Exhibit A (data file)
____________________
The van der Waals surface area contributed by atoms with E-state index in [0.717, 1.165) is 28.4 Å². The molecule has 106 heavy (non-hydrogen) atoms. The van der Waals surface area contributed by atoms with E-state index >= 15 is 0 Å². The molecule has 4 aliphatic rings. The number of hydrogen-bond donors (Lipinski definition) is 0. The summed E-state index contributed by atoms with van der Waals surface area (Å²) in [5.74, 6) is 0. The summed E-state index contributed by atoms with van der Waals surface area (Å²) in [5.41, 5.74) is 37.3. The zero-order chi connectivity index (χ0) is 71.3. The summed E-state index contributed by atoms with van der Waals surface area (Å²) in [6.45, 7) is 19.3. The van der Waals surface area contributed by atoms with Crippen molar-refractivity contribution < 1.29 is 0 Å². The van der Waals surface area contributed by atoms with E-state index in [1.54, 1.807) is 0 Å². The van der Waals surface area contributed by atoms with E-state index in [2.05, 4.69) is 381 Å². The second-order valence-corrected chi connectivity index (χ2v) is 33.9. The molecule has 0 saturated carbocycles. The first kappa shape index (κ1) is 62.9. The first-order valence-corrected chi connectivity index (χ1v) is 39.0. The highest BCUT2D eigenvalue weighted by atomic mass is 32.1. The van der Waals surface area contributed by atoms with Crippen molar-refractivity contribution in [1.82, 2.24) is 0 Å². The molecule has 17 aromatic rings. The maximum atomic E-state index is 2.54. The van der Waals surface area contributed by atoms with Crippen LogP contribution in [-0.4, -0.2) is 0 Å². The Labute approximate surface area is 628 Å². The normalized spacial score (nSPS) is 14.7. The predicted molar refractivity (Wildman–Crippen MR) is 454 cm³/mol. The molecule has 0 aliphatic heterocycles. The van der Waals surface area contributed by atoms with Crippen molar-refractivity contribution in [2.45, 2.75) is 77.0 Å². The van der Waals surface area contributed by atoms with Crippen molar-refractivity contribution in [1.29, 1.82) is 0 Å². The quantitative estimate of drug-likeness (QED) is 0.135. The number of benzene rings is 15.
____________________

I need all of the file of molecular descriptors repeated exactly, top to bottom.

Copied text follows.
The van der Waals surface area contributed by atoms with E-state index in [0.717, 1.165) is 28.4 Å². The molecule has 106 heavy (non-hydrogen) atoms. The van der Waals surface area contributed by atoms with E-state index >= 15 is 0 Å². The molecule has 4 aliphatic rings. The number of hydrogen-bond donors (Lipinski definition) is 0. The summed E-state index contributed by atoms with van der Waals surface area (Å²) in [5.74, 6) is 0. The summed E-state index contributed by atoms with van der Waals surface area (Å²) in [5.41, 5.74) is 37.3. The zero-order chi connectivity index (χ0) is 71.3. The summed E-state index contributed by atoms with van der Waals surface area (Å²) in [6.45, 7) is 19.3. The van der Waals surface area contributed by atoms with Crippen molar-refractivity contribution < 1.29 is 0 Å². The van der Waals surface area contributed by atoms with E-state index in [1.54, 1.807) is 0 Å². The van der Waals surface area contributed by atoms with E-state index in [2.05, 4.69) is 381 Å². The second-order valence-corrected chi connectivity index (χ2v) is 33.9. The molecule has 0 saturated carbocycles. The first kappa shape index (κ1) is 62.9. The first-order valence-corrected chi connectivity index (χ1v) is 39.0. The highest BCUT2D eigenvalue weighted by atomic mass is 32.1. The van der Waals surface area contributed by atoms with Crippen molar-refractivity contribution in [1.82, 2.24) is 0 Å². The molecule has 17 aromatic rings. The maximum atomic E-state index is 2.54. The van der Waals surface area contributed by atoms with Crippen LogP contribution in [-0.4, -0.2) is 0 Å². The Labute approximate surface area is 628 Å². The normalized spacial score (nSPS) is 14.7. The predicted molar refractivity (Wildman–Crippen MR) is 454 cm³/mol. The molecule has 0 aliphatic heterocycles. The van der Waals surface area contributed by atoms with Crippen molar-refractivity contribution in [2.45, 2.75) is 77.0 Å². The van der Waals surface area contributed by atoms with Crippen molar-refractivity contribution in [1.29, 1.82) is 0 Å². The quantitative estimate of drug-likeness (QED) is 0.135. The number of benzene rings is 15.